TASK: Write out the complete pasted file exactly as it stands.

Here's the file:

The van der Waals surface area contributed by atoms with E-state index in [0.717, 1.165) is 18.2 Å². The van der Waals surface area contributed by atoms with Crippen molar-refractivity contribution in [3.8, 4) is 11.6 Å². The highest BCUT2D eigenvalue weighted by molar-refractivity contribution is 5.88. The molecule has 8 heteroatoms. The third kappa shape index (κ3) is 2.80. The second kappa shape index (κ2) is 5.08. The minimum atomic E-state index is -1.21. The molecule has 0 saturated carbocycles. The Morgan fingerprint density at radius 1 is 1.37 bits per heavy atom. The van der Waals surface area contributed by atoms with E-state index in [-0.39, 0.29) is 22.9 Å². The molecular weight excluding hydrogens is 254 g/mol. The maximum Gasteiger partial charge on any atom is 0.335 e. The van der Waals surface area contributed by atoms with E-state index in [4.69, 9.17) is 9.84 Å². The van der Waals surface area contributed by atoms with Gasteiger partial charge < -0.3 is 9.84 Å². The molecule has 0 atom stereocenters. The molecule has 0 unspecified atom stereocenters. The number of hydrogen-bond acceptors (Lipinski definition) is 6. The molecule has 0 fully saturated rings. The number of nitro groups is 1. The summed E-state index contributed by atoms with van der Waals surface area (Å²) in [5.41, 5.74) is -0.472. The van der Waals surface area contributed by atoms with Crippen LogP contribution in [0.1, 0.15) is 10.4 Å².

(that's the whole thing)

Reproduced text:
The van der Waals surface area contributed by atoms with E-state index in [0.717, 1.165) is 18.2 Å². The van der Waals surface area contributed by atoms with Crippen molar-refractivity contribution in [3.8, 4) is 11.6 Å². The highest BCUT2D eigenvalue weighted by molar-refractivity contribution is 5.88. The molecule has 8 heteroatoms. The third kappa shape index (κ3) is 2.80. The second kappa shape index (κ2) is 5.08. The minimum atomic E-state index is -1.21. The molecule has 0 saturated carbocycles. The Morgan fingerprint density at radius 1 is 1.37 bits per heavy atom. The van der Waals surface area contributed by atoms with E-state index in [-0.39, 0.29) is 22.9 Å². The molecular weight excluding hydrogens is 254 g/mol. The maximum Gasteiger partial charge on any atom is 0.335 e. The van der Waals surface area contributed by atoms with E-state index in [4.69, 9.17) is 9.84 Å². The van der Waals surface area contributed by atoms with Gasteiger partial charge < -0.3 is 9.84 Å². The molecule has 0 atom stereocenters. The molecule has 0 unspecified atom stereocenters. The number of hydrogen-bond acceptors (Lipinski definition) is 6. The molecule has 0 fully saturated rings. The number of nitro groups is 1. The summed E-state index contributed by atoms with van der Waals surface area (Å²) in [5.41, 5.74) is -0.472. The van der Waals surface area contributed by atoms with Crippen LogP contribution in [0.1, 0.15) is 10.4 Å².